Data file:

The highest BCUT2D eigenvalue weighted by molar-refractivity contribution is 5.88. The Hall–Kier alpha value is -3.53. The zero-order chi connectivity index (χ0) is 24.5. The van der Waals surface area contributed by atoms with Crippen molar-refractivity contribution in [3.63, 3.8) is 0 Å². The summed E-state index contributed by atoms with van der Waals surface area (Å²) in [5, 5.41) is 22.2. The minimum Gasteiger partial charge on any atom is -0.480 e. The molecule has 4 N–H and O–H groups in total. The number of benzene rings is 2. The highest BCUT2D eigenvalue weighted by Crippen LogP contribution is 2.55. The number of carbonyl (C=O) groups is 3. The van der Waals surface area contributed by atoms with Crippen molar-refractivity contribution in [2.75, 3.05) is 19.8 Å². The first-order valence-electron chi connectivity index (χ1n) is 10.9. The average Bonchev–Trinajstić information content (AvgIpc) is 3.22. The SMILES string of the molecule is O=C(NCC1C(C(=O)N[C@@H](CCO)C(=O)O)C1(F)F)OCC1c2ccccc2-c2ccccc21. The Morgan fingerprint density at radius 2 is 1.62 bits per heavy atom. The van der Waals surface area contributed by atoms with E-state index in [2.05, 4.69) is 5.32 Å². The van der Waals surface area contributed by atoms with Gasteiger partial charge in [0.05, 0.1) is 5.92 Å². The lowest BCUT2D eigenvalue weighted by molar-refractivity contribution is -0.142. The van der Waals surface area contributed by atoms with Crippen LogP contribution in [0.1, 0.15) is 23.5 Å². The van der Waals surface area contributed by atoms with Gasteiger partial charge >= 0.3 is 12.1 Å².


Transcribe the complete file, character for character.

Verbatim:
The highest BCUT2D eigenvalue weighted by molar-refractivity contribution is 5.88. The Hall–Kier alpha value is -3.53. The zero-order chi connectivity index (χ0) is 24.5. The van der Waals surface area contributed by atoms with Crippen molar-refractivity contribution in [3.63, 3.8) is 0 Å². The summed E-state index contributed by atoms with van der Waals surface area (Å²) in [5, 5.41) is 22.2. The minimum Gasteiger partial charge on any atom is -0.480 e. The molecule has 4 N–H and O–H groups in total. The number of benzene rings is 2. The highest BCUT2D eigenvalue weighted by Crippen LogP contribution is 2.55. The number of carbonyl (C=O) groups is 3. The van der Waals surface area contributed by atoms with Crippen molar-refractivity contribution in [2.75, 3.05) is 19.8 Å². The first-order valence-electron chi connectivity index (χ1n) is 10.9. The average Bonchev–Trinajstić information content (AvgIpc) is 3.22. The SMILES string of the molecule is O=C(NCC1C(C(=O)N[C@@H](CCO)C(=O)O)C1(F)F)OCC1c2ccccc2-c2ccccc21. The Morgan fingerprint density at radius 2 is 1.62 bits per heavy atom. The van der Waals surface area contributed by atoms with E-state index in [2.05, 4.69) is 5.32 Å². The van der Waals surface area contributed by atoms with Gasteiger partial charge in [0.05, 0.1) is 5.92 Å². The lowest BCUT2D eigenvalue weighted by molar-refractivity contribution is -0.142. The van der Waals surface area contributed by atoms with Crippen LogP contribution in [0.1, 0.15) is 23.5 Å². The van der Waals surface area contributed by atoms with Gasteiger partial charge >= 0.3 is 12.1 Å².